Until recently, the occurrence of two different nevus types in a single patient was explained by the concept of twin spotting, also referred to as didymosis, as proposed by Happle. As per this theory, the two nevi would have originated from an early event of postzygotic recombination, resulting in a loss of heterozygosity and thus presenting in a homozygous fashion at either of the two loci that are situated in different regions, on a pair of homologous chromosomes.[1] However, Groesser et al. presented molecular findings that disproved the twin spot hypothesis. It is now hypothesized that a single heterozygous activating Harvey rat sarcoma mutation, acting dominantly, accounts for the two distinct nevi.[6] He proposed that in isolated Schimmelpenning syndrome, the underlying mosaic Harvey rat sarcoma mutations get lost in the melanocytic progenitor cells. Conversely, in isolated papular nevus spilus syndrome, the mosaic Harvey rat sarcoma mutation is lost in the epithelial progenitor cells.[4] As the two syndromes occur together, often in the form of phakomatosis pigmentokeratotica, this binary disorder may be categorized as a “pseudodidymosis.”[3] In phakomatosis pigmentokeratotica, the mutated progenitor cell still can differentiate into epithelial cells and melanocytes, whereas in Schimmelpenning syndrome, it has lost the latter. The neurological defects of the Schimmelpenning syndrome involve mental deficiency, seizures and hemiparesis, whereas papular nevus spilus syndrome is more likely to be associated with segmental hyperhidrosis, dysesthesia and sensory or motor neuropathy in the area of the speckled lentiginous nevus.

Other reported extracutaneous presentations of phakomatosis pigmentokeratotica include neurologic disorders like hemiatrophy with muscle weakness, dysesthesia, hyperhidrosis; ophthalmologic defects such as sclerotic nevus spread, internal strabismus, ptosis; and skeletal defects such as postural deviation with kyphosis or scoliosis. Facial dysmorphism, conductive hearing loss and hypophosphatemic vitamin D resistant rickets also have been reported. At puberty, lesions may become verrucous with hyperplastic sebaceous glands. Malignant transformation of cutaneous components of phakomatosis pigmentokeratotica, as well as an association with various internal malignancies like urothelial carcinomas and rhabdomyosarcoma, have also been reported.[7]

In our case, in addition to scoliosis, the cutaneous signs of phakomatosis pigmentokeratotica were associated with unilateral renal hypoplasia. Right renal agenesis has been reported in a case of phakomatosis pigmentovascularis type IIb; however, this is the first case of phakomatosis pigmentokeratotica being reported in association with unilateral renal hypoplasia.[8] Keeping in mind the possibility of malignant transformation of epidermal nevi, the patient is on follow up for the same. It is also prudent to watch out for other anomalies, even in clinically asymptomatic individuals, with a combination of the characteristic nevi of phakomatosis pigmentokeratotica.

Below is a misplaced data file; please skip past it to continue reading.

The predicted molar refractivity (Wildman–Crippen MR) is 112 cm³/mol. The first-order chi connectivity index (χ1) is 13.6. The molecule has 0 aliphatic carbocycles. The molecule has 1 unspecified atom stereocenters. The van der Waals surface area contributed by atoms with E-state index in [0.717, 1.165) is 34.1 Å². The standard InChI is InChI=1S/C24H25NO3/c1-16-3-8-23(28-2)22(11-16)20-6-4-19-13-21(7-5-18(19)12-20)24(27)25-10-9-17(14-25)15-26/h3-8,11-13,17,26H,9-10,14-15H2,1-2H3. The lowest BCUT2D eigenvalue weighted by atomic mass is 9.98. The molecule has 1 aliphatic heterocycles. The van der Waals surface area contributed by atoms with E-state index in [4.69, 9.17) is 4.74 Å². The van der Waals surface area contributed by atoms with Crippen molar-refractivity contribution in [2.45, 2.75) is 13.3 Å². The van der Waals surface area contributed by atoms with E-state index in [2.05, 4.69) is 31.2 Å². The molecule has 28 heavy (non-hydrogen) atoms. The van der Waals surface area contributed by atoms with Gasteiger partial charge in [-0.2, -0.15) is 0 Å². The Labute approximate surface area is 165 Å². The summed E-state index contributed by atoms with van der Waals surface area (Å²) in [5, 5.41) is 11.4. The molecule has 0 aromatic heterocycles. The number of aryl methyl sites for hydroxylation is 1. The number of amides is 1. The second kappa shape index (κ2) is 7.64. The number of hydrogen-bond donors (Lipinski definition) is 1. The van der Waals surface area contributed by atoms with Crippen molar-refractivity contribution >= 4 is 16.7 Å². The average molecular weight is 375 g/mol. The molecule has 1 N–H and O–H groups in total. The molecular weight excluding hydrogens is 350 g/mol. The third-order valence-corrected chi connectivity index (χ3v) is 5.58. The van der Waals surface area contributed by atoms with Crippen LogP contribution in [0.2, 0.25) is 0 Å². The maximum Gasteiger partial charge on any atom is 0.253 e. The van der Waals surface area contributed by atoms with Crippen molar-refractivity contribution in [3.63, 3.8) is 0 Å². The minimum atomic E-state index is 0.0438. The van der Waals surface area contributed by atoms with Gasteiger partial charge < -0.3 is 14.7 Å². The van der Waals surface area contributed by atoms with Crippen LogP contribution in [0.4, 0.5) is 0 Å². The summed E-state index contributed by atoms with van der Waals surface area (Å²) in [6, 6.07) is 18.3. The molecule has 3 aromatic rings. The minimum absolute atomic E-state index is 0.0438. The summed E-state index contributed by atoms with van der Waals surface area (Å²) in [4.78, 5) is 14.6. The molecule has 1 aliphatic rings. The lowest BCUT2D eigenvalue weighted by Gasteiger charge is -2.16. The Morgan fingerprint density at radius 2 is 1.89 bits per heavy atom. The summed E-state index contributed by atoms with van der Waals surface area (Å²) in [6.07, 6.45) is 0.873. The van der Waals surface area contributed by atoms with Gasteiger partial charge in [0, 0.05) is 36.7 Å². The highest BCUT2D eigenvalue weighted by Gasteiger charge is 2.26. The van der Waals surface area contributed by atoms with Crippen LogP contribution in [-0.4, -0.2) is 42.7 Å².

Declaration of patient consent

The authors certify that they have obtained all appropriate patient consent forms. In the form, the legal guardian has given his consent for images and other clinical information to be reported in the journal. The guardian understands that names and initials will not be published and due efforts will be made to conceal the identity, but anonymity cannot be guaranteed.

Financial support and sponsorship

Nil.

Conflicts of interest

There are no conflicts of interest.

References

1Happle R, Hoffmann R, Restano L, Caputo R, Tadini G. Phakomatosis pigmentokeratotica: A melanocytic-epidermal twin nevus syndrome. Am J Med Genet 1996;65:363-5.
2Tadini G, Restano L, Gonzáles-Pérez R, Gonzáles-Enseñat A, Vincente-Villa MA, Cambiaghi S, et al. Phakomatosis pigmentokeratotica: Report of new cases and further delineation of the syndrome. Arch Dermatol 1998;134:333-7.
3Sugarman JL. Epidermal nevus syndromes. Semin Cutan Med Surg 2007;26:221-30.
4Happle R. The group of epidermal nevus syndromes Part I. Well defined phenotypes. J Am Acad Dermatol 2010;63:1-22.
5Groesser L, Herschberger E, Sagrera A, Shwayder T, Flux K, Ehmann L, et al. Phakomatosis pigmentokeratotica is caused by a postzygotic HRAS mutation in a multipotent progenitor cell. J Invest Dermatol 2013;133:1998-2003.
6Groesser L, Herschberger E, Ruetten A, Ruivenkamp C, Lopriore E, Zutt M, et al. Postzygotic HRAS and KRAS mutations cause nevus sebaceous and Schimmelpenning syndrome. Nat Genet 2012;44:783-7.
7Om A, Cathey SS, Gathings RM, Hudspeth M, Lee JA, Marzolf S, et al. Phakomatosis pigmentokeratotica: A mosaic RASopathy with Malignant Potential. Pediatr Dermatol 2017;34:352-5.
8Huang C, Lee P. Phakomatosis pigmentovascularis IIb with renal anomaly. Clin Exp Dermatol 2000;25:51-4.